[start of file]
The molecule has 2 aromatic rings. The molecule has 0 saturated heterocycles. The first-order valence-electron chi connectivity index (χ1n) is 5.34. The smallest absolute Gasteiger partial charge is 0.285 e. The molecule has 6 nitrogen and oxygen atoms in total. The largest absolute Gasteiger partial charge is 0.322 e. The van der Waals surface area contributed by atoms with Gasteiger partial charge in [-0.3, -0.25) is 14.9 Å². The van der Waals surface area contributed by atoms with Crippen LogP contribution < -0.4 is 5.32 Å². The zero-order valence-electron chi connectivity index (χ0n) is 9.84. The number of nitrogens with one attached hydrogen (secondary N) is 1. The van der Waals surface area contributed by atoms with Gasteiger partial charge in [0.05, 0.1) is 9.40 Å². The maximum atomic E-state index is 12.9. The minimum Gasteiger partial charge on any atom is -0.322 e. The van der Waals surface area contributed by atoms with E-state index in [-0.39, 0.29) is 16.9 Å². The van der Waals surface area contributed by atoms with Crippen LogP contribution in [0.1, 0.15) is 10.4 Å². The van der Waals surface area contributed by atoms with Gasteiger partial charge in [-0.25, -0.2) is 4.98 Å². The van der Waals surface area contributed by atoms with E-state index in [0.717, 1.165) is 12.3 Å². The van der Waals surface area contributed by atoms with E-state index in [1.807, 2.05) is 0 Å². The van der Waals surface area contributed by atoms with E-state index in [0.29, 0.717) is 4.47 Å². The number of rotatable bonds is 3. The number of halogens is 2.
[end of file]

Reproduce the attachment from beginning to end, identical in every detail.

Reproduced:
The molecule has 2 aromatic rings. The molecule has 0 saturated heterocycles. The first-order valence-electron chi connectivity index (χ1n) is 5.34. The smallest absolute Gasteiger partial charge is 0.285 e. The molecule has 6 nitrogen and oxygen atoms in total. The largest absolute Gasteiger partial charge is 0.322 e. The van der Waals surface area contributed by atoms with Gasteiger partial charge in [-0.3, -0.25) is 14.9 Å². The van der Waals surface area contributed by atoms with Crippen LogP contribution < -0.4 is 5.32 Å². The zero-order valence-electron chi connectivity index (χ0n) is 9.84. The number of nitrogens with one attached hydrogen (secondary N) is 1. The van der Waals surface area contributed by atoms with Gasteiger partial charge in [0.05, 0.1) is 9.40 Å². The maximum atomic E-state index is 12.9. The minimum Gasteiger partial charge on any atom is -0.322 e. The van der Waals surface area contributed by atoms with E-state index in [-0.39, 0.29) is 16.9 Å². The van der Waals surface area contributed by atoms with Crippen LogP contribution in [0.1, 0.15) is 10.4 Å². The van der Waals surface area contributed by atoms with Gasteiger partial charge in [-0.25, -0.2) is 4.98 Å². The van der Waals surface area contributed by atoms with E-state index in [0.717, 1.165) is 12.3 Å². The van der Waals surface area contributed by atoms with E-state index in [1.807, 2.05) is 0 Å². The van der Waals surface area contributed by atoms with E-state index in [0.29, 0.717) is 4.47 Å². The number of rotatable bonds is 3. The number of halogens is 2.